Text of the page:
(c) Connecticut Explored Inc. FALL 2005
Abraham Lincoln made his only visit to Hartford on March 5, 1860. Historians have little noted what he said here, perhaps because his Hartford speech was overshadowed by a weightier address he gave in New York a week before. Then, too, Lincoln ‘s Hartford remarks were in some respects a rough draft of a longer, more polished speech he made in New Haven on March 6. Yet the Hartford speech warrants attention: It offers invaluable glimpses of Lincoln as both prophet and pragmatist, the unique mix of qualities he revealed nowhere more tellingly than he did here.
In 1860 the American republic was disintegrating. Fractures and frictions were everywhere: North vs. South, whites vs. blacks, Republicans vs. Democrats. In his speech at Hartford ‘s City Hall Lincoln somberly analyzed the national crisis. But instead of bowing to the reigning rancors of the day, he urged a spirit of humility and conciliation. He would restore the country’s unity and stability by returning to its original promise—as he saw it—of becoming a just democratic society. In his first inaugural address, a year after his appearance in Hartford, Lincoln said the broken United States would be healed when Americans were “again touched, as surely they will be, by the better angels of our nature.” Dark though it was, Lincoln’s Hartford speech was really about those angels.
Lincoln stopped in Hartford in the middle of the eastern tour that put him on the road to the presidency. Before coming east he was a western favorite son who doubted his own fitness for high office. During his Illinois debates with Stephen Douglas in 1858, Lincoln made a joke of his wife’s prediction he would one day reach the White House: “Just think of such a sucker as me as President!” His 1860 swing through New York and New England changed all this. It gave him national stature, and he knew it. Back in Illinois, when asked whether he had presidential aspirations, Lincoln now confessed, “The taste is in my mouth a little.”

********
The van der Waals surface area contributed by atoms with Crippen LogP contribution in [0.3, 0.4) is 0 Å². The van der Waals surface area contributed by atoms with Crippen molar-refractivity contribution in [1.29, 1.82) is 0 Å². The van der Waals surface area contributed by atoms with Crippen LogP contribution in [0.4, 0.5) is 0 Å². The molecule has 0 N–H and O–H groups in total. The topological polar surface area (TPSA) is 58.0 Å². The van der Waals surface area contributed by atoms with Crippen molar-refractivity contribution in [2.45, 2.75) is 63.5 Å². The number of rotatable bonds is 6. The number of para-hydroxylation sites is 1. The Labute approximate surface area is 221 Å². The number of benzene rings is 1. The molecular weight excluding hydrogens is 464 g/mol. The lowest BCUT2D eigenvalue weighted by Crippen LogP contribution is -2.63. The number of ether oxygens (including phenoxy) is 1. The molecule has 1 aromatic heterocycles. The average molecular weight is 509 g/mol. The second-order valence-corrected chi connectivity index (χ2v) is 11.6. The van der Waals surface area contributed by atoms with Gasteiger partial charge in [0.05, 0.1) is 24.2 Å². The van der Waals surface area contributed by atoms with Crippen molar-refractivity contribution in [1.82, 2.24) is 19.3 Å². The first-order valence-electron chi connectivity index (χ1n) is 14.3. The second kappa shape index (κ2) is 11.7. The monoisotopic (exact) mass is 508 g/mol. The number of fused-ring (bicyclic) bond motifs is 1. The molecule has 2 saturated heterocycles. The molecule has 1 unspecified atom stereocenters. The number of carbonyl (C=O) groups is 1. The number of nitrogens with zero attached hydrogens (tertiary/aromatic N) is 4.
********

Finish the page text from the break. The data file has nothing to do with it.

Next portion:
In truth this appetite for the presidency was one of the reasons Lincoln came east in the first place. He wanted to visit his son Robert at Phillips Academy in New Hampshire , but his chief aim was to make a name for himself in the backyard of the front-runner for the Republican presidential nomination, New York Governor William H. Seward. So when a group opposed to Seward invited Lincoln to speak in New York in late February 1860, he eagerly accepted. This speech, at Cooper Union, proved a turning point in his career. A scholarly exposition of moderate anti-slavery principles, it was greeted with adulation. Four newspapers ran the full text of the speech the following morning. From this triumph Lincoln proceeded to New Hampshire , where he spoke several times before arriving in Hartford the afternoon of March 5.
The political season of 1860 was already blazing hot. New Hampshire voters were scheduled to elect state officers on March 13, which is one reason Lincoln spent several days there. In Connecticut the approaching spring elections featured the incumbent Republican governor, William Buckingham, running against the Democratic challenger, Thomas Seymour. Both major parties agreed that even in this state where slavery was extinct, the great issue was the future of slavery. “… Avote this spring in Connecticut for Thomas H. Seymour, is a vote for slave labor in the territories,” roared the pro-Republican Daily Courant. The fiercely Democratic Daily Times painted its Republican foes in the stripes of John Brown, the abolitionist who had been hanged for trying to foment a slave insurrection in Virginia the previous year. “The John Brown … party will not elect the next President!” the Times swore the day after Lincoln ‘s Hartford appearance. “That is as fixed as fate.”
Nineteenth-century politics mingled solemnity with pageantry and circus. Hartford rolled out all its best hoopla for “Abram” Lincoln, as both the Courant and the Times sometimes called him. Just hours after getting off the train that brought him here on March 5, Lincoln was ushered to City Hall (then on Market Street ) where an overflow crowd awaited him. He spoke for more than two hours from a few lines of notes, closing with a version of the spine-tingling call he had used to end his Cooper Union address a week earlier: “… let us have faith that Right, Eternal Right makes might, and as we understand our duty, so do it!” A reported “thousand marchers” then escorted Lincoln on the short carriage ride to the home of Mayor Timothy Allyn on Trumbull Street, where he was to stay the night. Leading the torchlight procession were the Hartford Cornet Band and the black-caped “Hartford Wide Awakes,” a Republican youth organization (formed just days before) whose membership would soon spread throughout the Northern states.